Pesticides In Farmed Animal Feed
To meet the increasing demand for animal-based protein, farmers try to raise the heaviest animals at the least cost, which requires an enormous amount of animal feed. The main ingredients used in this feed — corn and soy — currently make up one-third of agricultural land. Of this, around 67% of soy and 36% of corn is used to feed livestock.
Because farmers need to grow enough crops to meet the dietary needs of farmed animals, they often grow only corn and soy in their fields. In order to keep their monoculture of corn and soy alive, these farmers rely on hazardous chemicals to protect their crops from insects and weeds. A staggering 49% of pesticides are applied to corn and soy crops alone. As sales of pesticides increase every year, more people worry about how these dangerous chemicals affect both humans and the ecosystem.
Currently, more than one-third of the pesticides sold around the globe are considered hazardous to humans, wild animals, or the environment. To examine the true impact of these toxins, this report examines five herbicides and two insecticides that farmers currently use in agriculture.
This herbicide is commonly applied to corn and soy crops around the world. Out of 171 million pounds of glyphosate used on U.S. crops every year, an astounding 100 million pounds are used for animal feed. Unfortunately, this pesticide is suspected of harming or killing around 93% of the plant and animal species covered by the Endangered Species Act. Animals that are directly impacted include the monarch butterfly, the Hine’s emerald dragonfly, the black-footed ferret, prairie dogs, and many amphibians. Glyphosate also has the potential to be carcinogenic to humans.
Twenty-five million pounds of atrazine are used to produce animal feed every year. Banned in 35 other countries, this herbicide is one of the most toxic pesticides used in the United States. Atrazine is an endocrine disruptor that damages the health of humans, nonhuman animals, and plants. It’s estimated that this pesticide harms 56% of the species covered by the Endangered Species Act. Because it accumulates in water, species that live in aquatic environments — such as amphibians, algae, and waterbirds — are especially impacted.
Out of the 17 million pounds of dicamba applied to corn and soy in the U.S. in 2018, over 11 million pounds were used as ingredients in animal feed. When applied to fields, this herbicide has a tendency to drift and damage nearby ecosystems. Even two decades later, workers who spray the chemicals are at an increased risk of certain cancers and non-Hodgkin’s lymphoma. The toxic spray is known to destroy plant life, harm beneficial insects such as monarch butterflies, and cause plants to grow smaller flowers and thus fail to attract pollinators.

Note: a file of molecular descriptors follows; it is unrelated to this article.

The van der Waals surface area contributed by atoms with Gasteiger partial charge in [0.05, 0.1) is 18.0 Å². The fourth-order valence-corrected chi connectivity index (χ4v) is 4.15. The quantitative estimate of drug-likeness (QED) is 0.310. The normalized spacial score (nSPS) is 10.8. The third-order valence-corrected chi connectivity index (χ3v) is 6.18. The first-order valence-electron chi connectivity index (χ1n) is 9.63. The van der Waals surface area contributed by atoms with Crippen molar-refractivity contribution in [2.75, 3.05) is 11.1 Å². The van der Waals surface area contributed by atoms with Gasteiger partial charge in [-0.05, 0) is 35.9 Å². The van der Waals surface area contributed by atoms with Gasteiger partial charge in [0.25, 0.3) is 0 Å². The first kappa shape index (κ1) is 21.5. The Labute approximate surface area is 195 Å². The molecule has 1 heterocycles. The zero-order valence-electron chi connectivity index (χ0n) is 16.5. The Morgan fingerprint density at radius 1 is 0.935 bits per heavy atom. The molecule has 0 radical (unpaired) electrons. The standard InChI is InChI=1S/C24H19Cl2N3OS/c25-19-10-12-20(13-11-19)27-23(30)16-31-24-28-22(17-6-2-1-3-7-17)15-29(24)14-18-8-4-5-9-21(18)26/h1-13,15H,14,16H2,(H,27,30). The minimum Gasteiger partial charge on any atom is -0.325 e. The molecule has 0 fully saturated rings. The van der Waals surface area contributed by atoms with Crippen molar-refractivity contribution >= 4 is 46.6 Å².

Every year in the U.S., nine million pounds of 2,4-D are applied to crops destined to become feed for animals. 2,4-D has a dark past of being an ingredient in Agent Orange. It is an endocrine disruptor that may potentially cause Parkinson’s disease. 2,4-D also accumulates in the bodies of animals exposed to it. As aquatic species eat insects and swim in waters exposed to the chemicals, the toxins accumulate in their bodies and cause premature death. 2,4-D also endangers insect species like ladybugs, earthworms, and termines.
Responsible for most herbicide-related deaths in the US, paraquat is extremely toxic to humans and wild animals alike. It is an endocrine disruptor which causes respiratory problems, cancer, and Parkinson’s disease. Despite being banned in 53 countries, this herbicide is regularly applied to corn and soy crops in the United States. 2.9 million pounds of this pesticide are applied to animal feed crops every year. Paraquat endangers birds, amphibians, insects, and fish. It also damages bird and amphibian eggs.
370,000 pounds of bifenthrin are applied to animal-feed crops each year. This insecticide is a neurotoxin that attacks the nervous system of insects through skin contact. Although it’s intended for insects that eat the crops, unsuspecting bees are often exposed and damaged by bifenthrin. Because bifenthrin lasts a long time in the environment and accumulates in fishes’ bodies, it harms fishes and birds when they swim in contaminated water or eat insects in the area.
This class of pesticide is the most common insecticide applied to crops around the world. Lax regulations make it impossible to know the real amount of neonicotinoids used each year, but we know neonicotinoid use is having a terrible effect on ecosystems around the globe. Incredibly, these chemicals harm 100% of protected amphibians and 75% of all other endangered plants and animals in the United States. Neonicotinoids contaminate soils for years after they were last applied. Additionally, the toxins can be found in 24% of streams across the US and do significant harm to aquatic species. Other animals endangered include vital pollinators, earthworms, and bats.
Farmers have come to rely on pesticides to meet the unsustainable demands of our diets. By increasing consumption of plant-based foods and encouraging farmers to grow more diverse plants, we could stop this cycle. Individual change is important, but structural changes in our food system are needed as well.
The authors recommend that governments reduce subsidies for animal-based products while increasing incentives for farmers to reduce pesticide use, grow more diverse crops, and promote biodiversity. They also suggest that governments should encourage people to eat more plant-based protein, and that businesses and farmers should transition away from producing and selling animal products. Ultimately, we need to eat more plant-based proteins to protect the well-being of both humans and the ecosystem.